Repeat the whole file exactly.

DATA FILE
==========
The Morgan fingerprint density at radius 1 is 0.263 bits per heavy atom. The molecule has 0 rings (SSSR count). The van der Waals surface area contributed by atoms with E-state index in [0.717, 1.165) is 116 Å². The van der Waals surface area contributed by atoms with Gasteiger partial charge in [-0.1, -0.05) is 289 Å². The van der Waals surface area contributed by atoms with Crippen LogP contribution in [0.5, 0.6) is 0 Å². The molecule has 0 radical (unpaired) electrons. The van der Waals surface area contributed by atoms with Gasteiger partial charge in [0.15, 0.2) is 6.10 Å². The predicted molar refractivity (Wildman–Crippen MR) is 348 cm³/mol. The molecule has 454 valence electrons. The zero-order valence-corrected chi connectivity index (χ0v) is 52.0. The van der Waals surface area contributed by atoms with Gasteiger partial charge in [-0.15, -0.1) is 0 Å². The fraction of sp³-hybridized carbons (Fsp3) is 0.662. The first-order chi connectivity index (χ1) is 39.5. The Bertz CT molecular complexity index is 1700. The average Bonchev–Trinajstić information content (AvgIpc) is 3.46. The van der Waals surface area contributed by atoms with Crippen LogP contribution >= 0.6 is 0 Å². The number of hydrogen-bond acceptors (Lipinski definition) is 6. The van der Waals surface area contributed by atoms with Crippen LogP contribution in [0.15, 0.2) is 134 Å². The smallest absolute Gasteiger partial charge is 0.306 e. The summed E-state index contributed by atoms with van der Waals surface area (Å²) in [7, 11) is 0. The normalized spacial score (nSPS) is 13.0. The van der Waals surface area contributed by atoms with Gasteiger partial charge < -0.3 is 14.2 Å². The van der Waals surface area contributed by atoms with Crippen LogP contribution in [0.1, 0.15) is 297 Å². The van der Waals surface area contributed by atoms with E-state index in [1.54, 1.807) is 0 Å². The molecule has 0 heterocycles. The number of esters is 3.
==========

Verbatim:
The Morgan fingerprint density at radius 1 is 0.263 bits per heavy atom. The molecule has 0 rings (SSSR count). The van der Waals surface area contributed by atoms with E-state index in [0.717, 1.165) is 116 Å². The van der Waals surface area contributed by atoms with Gasteiger partial charge in [-0.1, -0.05) is 289 Å². The van der Waals surface area contributed by atoms with Crippen LogP contribution in [0.5, 0.6) is 0 Å². The molecule has 0 radical (unpaired) electrons. The van der Waals surface area contributed by atoms with Gasteiger partial charge in [0.15, 0.2) is 6.10 Å². The predicted molar refractivity (Wildman–Crippen MR) is 348 cm³/mol. The molecule has 454 valence electrons. The zero-order valence-corrected chi connectivity index (χ0v) is 52.0. The van der Waals surface area contributed by atoms with Gasteiger partial charge in [-0.15, -0.1) is 0 Å². The fraction of sp³-hybridized carbons (Fsp3) is 0.662. The first-order chi connectivity index (χ1) is 39.5. The Bertz CT molecular complexity index is 1700. The average Bonchev–Trinajstić information content (AvgIpc) is 3.46. The van der Waals surface area contributed by atoms with Crippen LogP contribution >= 0.6 is 0 Å². The number of hydrogen-bond acceptors (Lipinski definition) is 6. The van der Waals surface area contributed by atoms with Crippen LogP contribution in [0.15, 0.2) is 134 Å². The smallest absolute Gasteiger partial charge is 0.306 e. The summed E-state index contributed by atoms with van der Waals surface area (Å²) in [7, 11) is 0. The normalized spacial score (nSPS) is 13.0. The van der Waals surface area contributed by atoms with Gasteiger partial charge < -0.3 is 14.2 Å². The van der Waals surface area contributed by atoms with Crippen LogP contribution in [0.1, 0.15) is 297 Å². The van der Waals surface area contributed by atoms with E-state index in [1.54, 1.807) is 0 Å². The molecule has 0 heterocycles. The number of esters is 3.